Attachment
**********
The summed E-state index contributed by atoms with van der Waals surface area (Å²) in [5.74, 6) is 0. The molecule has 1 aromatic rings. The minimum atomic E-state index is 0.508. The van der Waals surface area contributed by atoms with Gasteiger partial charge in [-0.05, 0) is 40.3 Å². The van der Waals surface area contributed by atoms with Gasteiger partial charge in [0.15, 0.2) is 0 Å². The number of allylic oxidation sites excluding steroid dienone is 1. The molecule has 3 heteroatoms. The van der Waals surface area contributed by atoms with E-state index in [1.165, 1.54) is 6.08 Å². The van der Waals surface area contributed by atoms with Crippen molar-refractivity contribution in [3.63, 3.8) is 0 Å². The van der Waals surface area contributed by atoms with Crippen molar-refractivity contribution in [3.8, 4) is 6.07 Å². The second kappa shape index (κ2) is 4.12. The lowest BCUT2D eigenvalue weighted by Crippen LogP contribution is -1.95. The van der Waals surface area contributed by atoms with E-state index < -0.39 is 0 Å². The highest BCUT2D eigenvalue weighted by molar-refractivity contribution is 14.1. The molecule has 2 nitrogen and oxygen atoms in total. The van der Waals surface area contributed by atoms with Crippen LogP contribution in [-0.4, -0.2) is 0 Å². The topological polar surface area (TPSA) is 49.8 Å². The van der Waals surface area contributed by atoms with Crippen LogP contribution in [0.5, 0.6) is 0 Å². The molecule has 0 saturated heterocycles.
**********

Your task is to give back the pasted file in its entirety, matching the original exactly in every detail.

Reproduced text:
The summed E-state index contributed by atoms with van der Waals surface area (Å²) in [5.74, 6) is 0. The molecule has 1 aromatic rings. The minimum atomic E-state index is 0.508. The van der Waals surface area contributed by atoms with Gasteiger partial charge in [-0.05, 0) is 40.3 Å². The van der Waals surface area contributed by atoms with Gasteiger partial charge in [0.15, 0.2) is 0 Å². The number of allylic oxidation sites excluding steroid dienone is 1. The molecule has 3 heteroatoms. The van der Waals surface area contributed by atoms with E-state index in [1.165, 1.54) is 6.08 Å². The van der Waals surface area contributed by atoms with Crippen molar-refractivity contribution in [3.63, 3.8) is 0 Å². The van der Waals surface area contributed by atoms with Crippen molar-refractivity contribution in [3.8, 4) is 6.07 Å². The second kappa shape index (κ2) is 4.12. The lowest BCUT2D eigenvalue weighted by Crippen LogP contribution is -1.95. The van der Waals surface area contributed by atoms with E-state index < -0.39 is 0 Å². The highest BCUT2D eigenvalue weighted by molar-refractivity contribution is 14.1. The molecule has 2 nitrogen and oxygen atoms in total. The van der Waals surface area contributed by atoms with Crippen LogP contribution in [-0.4, -0.2) is 0 Å². The topological polar surface area (TPSA) is 49.8 Å². The van der Waals surface area contributed by atoms with Crippen LogP contribution in [0.5, 0.6) is 0 Å². The molecule has 0 saturated heterocycles.